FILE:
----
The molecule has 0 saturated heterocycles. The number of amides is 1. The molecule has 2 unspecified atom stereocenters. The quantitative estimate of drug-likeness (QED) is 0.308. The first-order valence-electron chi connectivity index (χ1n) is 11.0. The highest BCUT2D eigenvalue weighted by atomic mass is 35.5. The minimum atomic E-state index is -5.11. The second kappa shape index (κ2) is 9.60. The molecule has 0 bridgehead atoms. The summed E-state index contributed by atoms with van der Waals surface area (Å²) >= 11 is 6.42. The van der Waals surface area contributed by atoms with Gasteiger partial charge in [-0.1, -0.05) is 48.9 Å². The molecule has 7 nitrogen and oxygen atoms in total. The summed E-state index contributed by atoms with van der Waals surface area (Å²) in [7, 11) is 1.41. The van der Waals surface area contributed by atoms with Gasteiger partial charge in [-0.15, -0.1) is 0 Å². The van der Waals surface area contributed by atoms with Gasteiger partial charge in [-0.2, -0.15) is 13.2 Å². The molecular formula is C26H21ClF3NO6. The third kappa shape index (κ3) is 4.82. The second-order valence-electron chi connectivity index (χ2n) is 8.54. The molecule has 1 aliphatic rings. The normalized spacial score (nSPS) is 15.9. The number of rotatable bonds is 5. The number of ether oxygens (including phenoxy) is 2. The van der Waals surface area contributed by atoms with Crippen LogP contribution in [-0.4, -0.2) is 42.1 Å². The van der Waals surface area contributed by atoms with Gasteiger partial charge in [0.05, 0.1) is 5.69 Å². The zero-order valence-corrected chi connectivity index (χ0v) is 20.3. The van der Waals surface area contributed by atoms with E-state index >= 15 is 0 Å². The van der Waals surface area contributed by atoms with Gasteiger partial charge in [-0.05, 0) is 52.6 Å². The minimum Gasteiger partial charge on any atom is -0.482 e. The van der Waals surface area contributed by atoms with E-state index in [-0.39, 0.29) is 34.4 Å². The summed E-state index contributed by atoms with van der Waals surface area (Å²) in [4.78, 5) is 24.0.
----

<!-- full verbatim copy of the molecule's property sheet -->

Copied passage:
The molecule has 0 saturated heterocycles. The number of amides is 1. The molecule has 2 unspecified atom stereocenters. The quantitative estimate of drug-likeness (QED) is 0.308. The first-order valence-electron chi connectivity index (χ1n) is 11.0. The highest BCUT2D eigenvalue weighted by atomic mass is 35.5. The minimum atomic E-state index is -5.11. The second kappa shape index (κ2) is 9.60. The molecule has 0 bridgehead atoms. The summed E-state index contributed by atoms with van der Waals surface area (Å²) >= 11 is 6.42. The van der Waals surface area contributed by atoms with Gasteiger partial charge in [-0.1, -0.05) is 48.9 Å². The molecule has 7 nitrogen and oxygen atoms in total. The summed E-state index contributed by atoms with van der Waals surface area (Å²) in [7, 11) is 1.41. The van der Waals surface area contributed by atoms with Gasteiger partial charge in [-0.15, -0.1) is 0 Å². The van der Waals surface area contributed by atoms with Gasteiger partial charge in [-0.2, -0.15) is 13.2 Å². The molecular formula is C26H21ClF3NO6. The third kappa shape index (κ3) is 4.82. The second-order valence-electron chi connectivity index (χ2n) is 8.54. The molecule has 1 aliphatic rings. The normalized spacial score (nSPS) is 15.9. The number of rotatable bonds is 5. The number of ether oxygens (including phenoxy) is 2. The van der Waals surface area contributed by atoms with Crippen LogP contribution in [-0.4, -0.2) is 42.1 Å². The van der Waals surface area contributed by atoms with Gasteiger partial charge in [0.05, 0.1) is 5.69 Å². The zero-order valence-corrected chi connectivity index (χ0v) is 20.3. The van der Waals surface area contributed by atoms with E-state index >= 15 is 0 Å². The van der Waals surface area contributed by atoms with Gasteiger partial charge in [-0.05, 0) is 52.6 Å². The minimum Gasteiger partial charge on any atom is -0.482 e. The van der Waals surface area contributed by atoms with E-state index in [-0.39, 0.29) is 34.4 Å². The summed E-state index contributed by atoms with van der Waals surface area (Å²) in [4.78, 5) is 24.0.